29 Jun Why Couldn’t God Just Forgive Our Sins?
We just finished studying the book of Hebrews as a church where arguably the main point of the entire book can be boiled down to: Jesus is better.
The author uses Melchizedek, Abraham, Moses, the Tabernacle, and more to make the point that Jesus is a truer and better version of what existed before.
When it comes to understanding God’s forgiveness and the role of His Son’s death, there is no difference. Jesus provides a way for a truer and better forgiveness, but it has to come in the same fashion it has always come in—shedding of blood.
“In fact, according to the law of Moses, nearly everything was purified with blood. For without the shedding of blood, there is no forgiveness.” – Hebrews 9:22
This verse can come across to our progressive culture as archaic. The death penalty feels harsh while the act of tolerance feels “in”. Payment for a sin feels unnecessary when someone could just say “you are forgiven,” and it could be completed. So why doesn’t God just say we are forgiven and spare the life of His Son?
The reason is that someone has to pay for the debt that we have incurred against God.
“. . . our sin against God is much worse than not being a perfect person.”
For example, if someone holds up a gas station and steals $3,000, someone has to pay for the loss. Either the thief is found and the money returned, or the shop owner forgives them and takes the debt on himself. Either way, there is payment.
In our case, we have stolen a lot more than $3,000. We are creatures made in the image of God and designed to live a life of love, purity, morality, charity, and even glory that reflects our Creator. However, I’m speaking from experience here, we have fallen incredibly short of a perfect life. The good things we desire to do on a regular basis rarely get done—even small things like putting the trash out on the curb on time.
However, our sin against God is much worse than not being a perfect person. C.S. Lewis says, “Fallen man is not simply an imperfect creature who needs improvement: he is a rebel who must lay down his arms..”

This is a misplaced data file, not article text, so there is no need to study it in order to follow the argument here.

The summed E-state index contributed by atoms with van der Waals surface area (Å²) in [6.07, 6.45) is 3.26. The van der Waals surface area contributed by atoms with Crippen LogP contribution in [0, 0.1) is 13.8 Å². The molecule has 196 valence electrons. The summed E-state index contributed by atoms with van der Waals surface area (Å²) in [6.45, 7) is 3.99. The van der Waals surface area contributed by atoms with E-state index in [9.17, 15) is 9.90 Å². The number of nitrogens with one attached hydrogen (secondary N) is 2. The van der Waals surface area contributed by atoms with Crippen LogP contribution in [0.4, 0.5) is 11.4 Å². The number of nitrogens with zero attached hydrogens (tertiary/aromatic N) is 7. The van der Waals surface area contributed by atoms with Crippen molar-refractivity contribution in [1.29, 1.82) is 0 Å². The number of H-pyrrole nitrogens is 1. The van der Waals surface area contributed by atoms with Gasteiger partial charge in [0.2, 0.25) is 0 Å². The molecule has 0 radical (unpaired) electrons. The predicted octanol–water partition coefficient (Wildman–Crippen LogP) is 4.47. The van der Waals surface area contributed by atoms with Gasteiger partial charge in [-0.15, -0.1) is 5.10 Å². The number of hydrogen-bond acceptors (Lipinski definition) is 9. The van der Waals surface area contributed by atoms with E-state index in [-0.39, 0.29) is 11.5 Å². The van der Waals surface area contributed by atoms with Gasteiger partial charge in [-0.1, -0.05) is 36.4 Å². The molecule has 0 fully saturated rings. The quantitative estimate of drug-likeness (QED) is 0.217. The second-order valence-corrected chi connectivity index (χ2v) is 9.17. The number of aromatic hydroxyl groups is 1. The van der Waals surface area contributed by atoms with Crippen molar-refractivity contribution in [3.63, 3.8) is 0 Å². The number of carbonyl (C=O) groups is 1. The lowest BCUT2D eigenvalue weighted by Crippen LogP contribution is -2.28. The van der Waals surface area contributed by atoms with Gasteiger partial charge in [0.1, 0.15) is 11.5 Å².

“We are creatures made in the image of God and designed to live a life of love, purity, morality, charity, and even glory that reflects our Creator.”
What he means is that humanity has taken up a fight against God. We have declared ourselves the most important person in this world and we live, work, and play like the world should bend to our will and whim. When we declare that ourselves, we are standing against our Creator shaking our fists at Him saying, “don’t get in our way.” Don’t mess with the life I want to live the way I want to live it, and if you do, there will be consequences. We take up arms.
The best illustration of this is God sending His son. God sent Him and man killed Him. While reading the gospel narratives you see clearly the reason man killed Jesus is because Jesus was stealing the glory from man. His miracles, love, and teaching were getting in the way of people doing life their own way. So although it was God’s plan, man took up arms against Jesus and nailed Him to a cross.
Humanity shed the blood of God’s only Son mainly due to our pride. Whether you identify with the pride that caused the death of Jesus or not, the truth is we all identify with choosing ourselves over others. Our default setting is to choose self over God. We constantly steal from God by promoting ourselves and living a life focused on getting what we want out of this world.
“So although it was God’s plan, man took up arms against Jesus and nailed Him to a cross.”
That being said someone has to pay, so God has two choices in light of Hebrews 9:22—the shedding of our blood or the shedding of blood of a truer and better person, someone who was without sin and perfect in every way. God being not only a just God, but a gracious one, chose to shed the blood of the latter. He shed the blood of His Son because someone had to pay the debt, and in the greatest act of love and forgiveness, He chose Himself.
Without payment, there is no justice for a theft, and without the shedding of blood, there can be no ultimate forgiveness for humanity.
–Will Plonk, Downtown Campus Pastor